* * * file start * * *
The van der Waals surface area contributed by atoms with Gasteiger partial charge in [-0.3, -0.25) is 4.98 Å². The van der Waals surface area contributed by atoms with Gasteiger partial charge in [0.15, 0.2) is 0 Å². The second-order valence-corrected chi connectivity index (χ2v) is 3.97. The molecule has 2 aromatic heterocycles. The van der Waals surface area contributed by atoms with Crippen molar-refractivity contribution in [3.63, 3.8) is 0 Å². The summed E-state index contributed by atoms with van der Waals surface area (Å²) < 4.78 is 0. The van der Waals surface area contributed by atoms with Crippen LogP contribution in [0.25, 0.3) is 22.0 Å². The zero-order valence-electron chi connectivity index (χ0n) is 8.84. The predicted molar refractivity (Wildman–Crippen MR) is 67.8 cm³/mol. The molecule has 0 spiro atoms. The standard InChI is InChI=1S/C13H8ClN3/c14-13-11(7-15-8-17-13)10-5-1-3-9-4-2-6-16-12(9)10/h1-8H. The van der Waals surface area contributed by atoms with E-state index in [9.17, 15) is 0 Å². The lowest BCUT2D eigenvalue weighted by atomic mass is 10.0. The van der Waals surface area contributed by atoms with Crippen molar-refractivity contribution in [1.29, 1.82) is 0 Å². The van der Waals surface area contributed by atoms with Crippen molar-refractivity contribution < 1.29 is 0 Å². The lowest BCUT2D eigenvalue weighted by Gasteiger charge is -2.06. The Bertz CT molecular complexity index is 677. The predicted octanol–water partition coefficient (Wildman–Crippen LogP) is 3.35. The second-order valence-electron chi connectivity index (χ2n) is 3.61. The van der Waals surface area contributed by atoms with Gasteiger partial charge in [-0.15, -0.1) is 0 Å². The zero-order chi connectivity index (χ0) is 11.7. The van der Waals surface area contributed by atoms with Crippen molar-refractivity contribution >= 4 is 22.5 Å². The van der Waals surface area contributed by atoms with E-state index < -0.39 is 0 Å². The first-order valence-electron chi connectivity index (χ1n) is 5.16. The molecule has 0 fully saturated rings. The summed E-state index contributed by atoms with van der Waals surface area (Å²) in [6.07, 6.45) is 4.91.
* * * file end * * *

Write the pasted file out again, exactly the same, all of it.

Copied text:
The van der Waals surface area contributed by atoms with Gasteiger partial charge in [-0.3, -0.25) is 4.98 Å². The van der Waals surface area contributed by atoms with Gasteiger partial charge in [0.15, 0.2) is 0 Å². The second-order valence-corrected chi connectivity index (χ2v) is 3.97. The molecule has 2 aromatic heterocycles. The van der Waals surface area contributed by atoms with Crippen molar-refractivity contribution in [3.63, 3.8) is 0 Å². The summed E-state index contributed by atoms with van der Waals surface area (Å²) < 4.78 is 0. The van der Waals surface area contributed by atoms with Crippen LogP contribution in [0.25, 0.3) is 22.0 Å². The zero-order valence-electron chi connectivity index (χ0n) is 8.84. The predicted molar refractivity (Wildman–Crippen MR) is 67.8 cm³/mol. The molecule has 0 spiro atoms. The standard InChI is InChI=1S/C13H8ClN3/c14-13-11(7-15-8-17-13)10-5-1-3-9-4-2-6-16-12(9)10/h1-8H. The van der Waals surface area contributed by atoms with E-state index in [9.17, 15) is 0 Å². The lowest BCUT2D eigenvalue weighted by atomic mass is 10.0. The van der Waals surface area contributed by atoms with Crippen molar-refractivity contribution in [1.29, 1.82) is 0 Å². The van der Waals surface area contributed by atoms with Crippen molar-refractivity contribution < 1.29 is 0 Å². The lowest BCUT2D eigenvalue weighted by Gasteiger charge is -2.06. The Bertz CT molecular complexity index is 677. The predicted octanol–water partition coefficient (Wildman–Crippen LogP) is 3.35. The second-order valence-electron chi connectivity index (χ2n) is 3.61. The van der Waals surface area contributed by atoms with Gasteiger partial charge in [-0.15, -0.1) is 0 Å². The zero-order chi connectivity index (χ0) is 11.7. The van der Waals surface area contributed by atoms with Crippen molar-refractivity contribution >= 4 is 22.5 Å². The van der Waals surface area contributed by atoms with E-state index < -0.39 is 0 Å². The first-order valence-electron chi connectivity index (χ1n) is 5.16. The molecule has 0 fully saturated rings. The summed E-state index contributed by atoms with van der Waals surface area (Å²) in [6.07, 6.45) is 4.91.